The debate on Prime Minister Mia Mottley’s cabinet reshuffle has subsided apparently and the business of the country goes on unabated.
Inevitably, there was by turns praise and criticism over this round of political musical chairs not seen in over a decade. Speculation abounded about the removal of four ministers and a parliamentary secretary from her large cabinet, the two new ministerial appointments, the timing, the impact and the way forward.
Much has been unravelled by political scientists and pundits with whom the move generally found favour and we remain hopeful that the changes will redound to the country’s benefit.
Change aside, the clear signal from the Prime Minister that it won’t be business as usual is noteworthy.
Indeed, the significance of her announced intention to prorogue Parliament on August 8 and resume with a new session on September 15 should not be missed.
Mottley said Parliament will resume “with a new Throne Speech and with a new direction” as to where the Government “must go in order to meet these extraordinary, different circumstances from the original throne speech of two years ago”.
One thing is certain: life in Barbados is going to be anything but the same after COVID-19. The ripple effect of this pandemic will be felt for months and possibly even years to come.
COVID-19 has turned countries big and small upside down and we are barely just emerging after successfully managing the spread of the contagious viral infection better than our powerful neighbours.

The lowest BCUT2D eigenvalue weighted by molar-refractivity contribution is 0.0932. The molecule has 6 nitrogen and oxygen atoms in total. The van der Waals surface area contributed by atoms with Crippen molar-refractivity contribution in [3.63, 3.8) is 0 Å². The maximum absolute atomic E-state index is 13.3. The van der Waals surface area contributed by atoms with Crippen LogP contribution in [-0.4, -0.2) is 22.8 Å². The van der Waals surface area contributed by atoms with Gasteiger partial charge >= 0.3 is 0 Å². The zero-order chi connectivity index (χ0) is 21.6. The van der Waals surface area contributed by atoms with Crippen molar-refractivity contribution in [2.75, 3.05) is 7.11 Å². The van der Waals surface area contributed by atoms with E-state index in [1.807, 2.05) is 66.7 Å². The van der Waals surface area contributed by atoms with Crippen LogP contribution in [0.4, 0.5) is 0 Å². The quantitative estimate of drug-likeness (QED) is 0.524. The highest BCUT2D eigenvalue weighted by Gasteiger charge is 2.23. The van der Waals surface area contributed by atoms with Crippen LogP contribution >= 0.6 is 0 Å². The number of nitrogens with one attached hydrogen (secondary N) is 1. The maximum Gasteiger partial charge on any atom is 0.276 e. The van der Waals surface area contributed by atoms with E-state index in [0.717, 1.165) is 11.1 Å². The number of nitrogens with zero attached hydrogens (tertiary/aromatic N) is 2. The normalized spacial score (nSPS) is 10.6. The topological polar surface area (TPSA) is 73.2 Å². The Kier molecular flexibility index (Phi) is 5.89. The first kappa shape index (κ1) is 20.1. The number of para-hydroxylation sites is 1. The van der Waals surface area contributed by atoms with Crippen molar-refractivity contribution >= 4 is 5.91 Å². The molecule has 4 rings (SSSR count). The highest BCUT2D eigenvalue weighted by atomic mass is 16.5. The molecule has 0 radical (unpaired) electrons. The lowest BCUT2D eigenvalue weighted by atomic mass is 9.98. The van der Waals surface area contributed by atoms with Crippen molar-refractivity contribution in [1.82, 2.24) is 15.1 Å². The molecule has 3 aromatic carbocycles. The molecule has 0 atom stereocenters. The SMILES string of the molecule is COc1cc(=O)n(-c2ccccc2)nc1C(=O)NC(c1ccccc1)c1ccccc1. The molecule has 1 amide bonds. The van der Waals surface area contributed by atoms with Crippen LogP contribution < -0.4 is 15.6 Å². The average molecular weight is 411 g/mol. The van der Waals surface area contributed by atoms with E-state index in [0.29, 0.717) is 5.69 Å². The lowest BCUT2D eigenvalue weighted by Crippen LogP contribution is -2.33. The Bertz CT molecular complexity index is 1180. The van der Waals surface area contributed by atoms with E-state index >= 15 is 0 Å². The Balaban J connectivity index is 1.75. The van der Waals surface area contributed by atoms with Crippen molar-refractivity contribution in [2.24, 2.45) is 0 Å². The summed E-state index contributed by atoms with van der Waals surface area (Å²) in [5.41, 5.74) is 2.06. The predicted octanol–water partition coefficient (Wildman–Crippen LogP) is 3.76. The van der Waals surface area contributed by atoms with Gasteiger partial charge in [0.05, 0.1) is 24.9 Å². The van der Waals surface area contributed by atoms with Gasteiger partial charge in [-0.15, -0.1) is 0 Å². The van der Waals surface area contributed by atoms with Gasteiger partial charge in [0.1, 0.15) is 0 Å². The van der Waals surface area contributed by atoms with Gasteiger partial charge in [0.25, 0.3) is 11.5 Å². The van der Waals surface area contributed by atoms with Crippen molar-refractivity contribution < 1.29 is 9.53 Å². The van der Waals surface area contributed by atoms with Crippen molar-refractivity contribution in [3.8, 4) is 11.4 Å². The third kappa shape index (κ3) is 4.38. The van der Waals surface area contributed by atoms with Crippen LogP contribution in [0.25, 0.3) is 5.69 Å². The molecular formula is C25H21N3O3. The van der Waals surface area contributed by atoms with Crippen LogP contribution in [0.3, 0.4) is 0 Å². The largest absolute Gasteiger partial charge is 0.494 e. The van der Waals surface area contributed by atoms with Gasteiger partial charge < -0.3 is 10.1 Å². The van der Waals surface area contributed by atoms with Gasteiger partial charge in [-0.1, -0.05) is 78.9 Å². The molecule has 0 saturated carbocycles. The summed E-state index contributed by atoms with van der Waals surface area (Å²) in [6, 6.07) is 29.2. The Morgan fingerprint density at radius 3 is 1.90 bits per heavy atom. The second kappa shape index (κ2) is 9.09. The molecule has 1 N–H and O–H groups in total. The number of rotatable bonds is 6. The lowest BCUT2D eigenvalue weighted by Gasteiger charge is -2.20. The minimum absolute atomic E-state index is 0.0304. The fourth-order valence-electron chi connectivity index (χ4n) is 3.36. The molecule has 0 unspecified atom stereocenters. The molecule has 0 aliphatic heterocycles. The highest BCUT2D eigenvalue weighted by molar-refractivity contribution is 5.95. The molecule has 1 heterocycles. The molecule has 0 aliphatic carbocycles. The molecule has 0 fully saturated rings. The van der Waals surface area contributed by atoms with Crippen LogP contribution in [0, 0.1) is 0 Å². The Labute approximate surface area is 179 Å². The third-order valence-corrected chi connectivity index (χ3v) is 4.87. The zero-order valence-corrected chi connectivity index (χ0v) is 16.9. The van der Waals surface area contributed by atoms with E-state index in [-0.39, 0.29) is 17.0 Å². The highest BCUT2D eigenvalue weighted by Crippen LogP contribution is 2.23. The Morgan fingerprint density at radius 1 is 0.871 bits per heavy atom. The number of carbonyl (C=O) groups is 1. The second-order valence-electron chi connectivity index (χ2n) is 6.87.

Beyond the seven deaths, 110 confirmed cases and 96 recoveries from COVID-19, the virus has upended our small economic gains. It has led to near a total shutdown of social and economic activity and the International Monetary Fund has already predicted a downturn that will dwarf the crippling 2008/2009 financial crisis.
Here at home, just as there was a sense of renewed optimism, with visible signs of a turnaround, we are now headed in the opposite direction. Estimated job losses are in the thousands. Thousands more are coping with reduced wages and shorter work days. At the end of last month, Government had already paid out $52 million dollars in unemployment claims.
Reopened businesses are so far reporting slow going as people remain skittish about spending.
Anxiety is building for families as unemployment benefits draw to an end and with many forced to rely on their savings over the past few months.
Now more than ever is the time for decisive action to revive the economy and offer hope to affected citizens and businesses.
This is the time when bold, strong action from Government beyond a fiscal repair job with a cute acronym is desperately needed.
Prime Minister Mottley and her new team must therefore be decisive to stimulate economic activity and keep a tight lid on borrowing while ensuring that all families, especially the vulnerable can survive and make meaningful contributions to the country.
We understand and appreciate the challenges presented by this unprecedented global nightmare and are aware that very tough decisions must be taken in the national interest. This requires the support of trade unions, the private sector, the Opposition, other key players and all Barbadians as we seek to emerge from this precarious position.
The route to recovery will not be easy. It would be reasonable to expect that it will be uneven. So, Government must be flexible, transparent and even-handed, allowing for changes and being open to alternative views on its mission to rebuild a stronger, better Barbados.